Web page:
Police access to property
28 July 2022
During the COVID pandemic, and as a result of recent SARs, we have noted an increase in coercive control being used by those posing a risk of abuse. There are a number of situations when police may be contacted to access a property:
- If a person is believed to have a mental disorder, and there is suspected neglect or abuse: under Section 135(1) of the MHA, a magistrates court has the power, on application from an approved mental health professional, to allow the police to enter premises using force if necessary and if thought fit, to remove a person to a place of safety if there is reasonable cause to suspect that they are suffering from a mental disorder and (a) have been, or are being, ill-treated, neglected or not kept under proper control, or (b) are living alone and unable to care for themselves.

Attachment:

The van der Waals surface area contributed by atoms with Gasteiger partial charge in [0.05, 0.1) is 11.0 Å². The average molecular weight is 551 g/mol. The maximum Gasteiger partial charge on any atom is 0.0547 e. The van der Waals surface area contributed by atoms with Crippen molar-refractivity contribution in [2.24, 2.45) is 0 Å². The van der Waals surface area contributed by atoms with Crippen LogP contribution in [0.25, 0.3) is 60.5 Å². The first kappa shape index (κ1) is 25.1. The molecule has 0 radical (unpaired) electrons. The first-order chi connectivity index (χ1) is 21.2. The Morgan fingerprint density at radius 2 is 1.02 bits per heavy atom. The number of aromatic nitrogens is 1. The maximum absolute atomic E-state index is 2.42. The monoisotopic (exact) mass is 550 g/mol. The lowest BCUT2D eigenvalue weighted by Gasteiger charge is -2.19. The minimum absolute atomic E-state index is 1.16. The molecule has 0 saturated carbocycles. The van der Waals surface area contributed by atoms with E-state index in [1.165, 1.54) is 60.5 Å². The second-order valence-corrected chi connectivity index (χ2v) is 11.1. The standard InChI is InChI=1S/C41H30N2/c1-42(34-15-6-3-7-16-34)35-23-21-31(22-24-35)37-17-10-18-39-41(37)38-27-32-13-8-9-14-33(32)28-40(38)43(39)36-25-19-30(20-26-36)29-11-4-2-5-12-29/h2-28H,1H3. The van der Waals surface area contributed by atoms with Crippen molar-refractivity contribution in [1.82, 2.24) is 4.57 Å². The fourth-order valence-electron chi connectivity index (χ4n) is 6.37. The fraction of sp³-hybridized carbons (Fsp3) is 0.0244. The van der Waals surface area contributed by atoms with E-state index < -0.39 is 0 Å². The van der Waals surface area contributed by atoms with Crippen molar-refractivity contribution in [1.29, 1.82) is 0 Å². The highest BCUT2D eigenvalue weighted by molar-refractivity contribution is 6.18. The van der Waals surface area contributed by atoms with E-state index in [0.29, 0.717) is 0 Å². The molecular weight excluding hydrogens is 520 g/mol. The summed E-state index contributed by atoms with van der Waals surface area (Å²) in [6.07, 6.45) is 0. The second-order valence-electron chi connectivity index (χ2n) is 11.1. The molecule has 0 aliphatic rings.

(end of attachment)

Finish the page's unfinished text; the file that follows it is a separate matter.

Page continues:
- Power of the police to enter and arrest a person for an indictable offence: Section 17 of PACE. An indicatable offence is one where a defendant has the right to trial by jury in a Crown Court.
- Common law power of the police to prevent, and deal with, a breach of the peace. Although breach of the peace is not an indictable offence the police have a common law power to enter and arrest a person to prevent a breach of the peace. (A breach of the peace may occur where harm is done or is likely to be done to a person, or to his property in his presence, or he is in fear of being harmed through assault, affray, riot or disturbance)
- If there is risk to life and limb: Section 17 of PACE gives the police the power to enter premises without a warrant in order to save life and limb or prevent serious damage to property. This represents an emergency situation and it is for the police to exercise the power. However, it is not enough that the police should have a general welfare concern about somebody in order to use this power of entry, which may only be used in cases of emergency, not general welfare.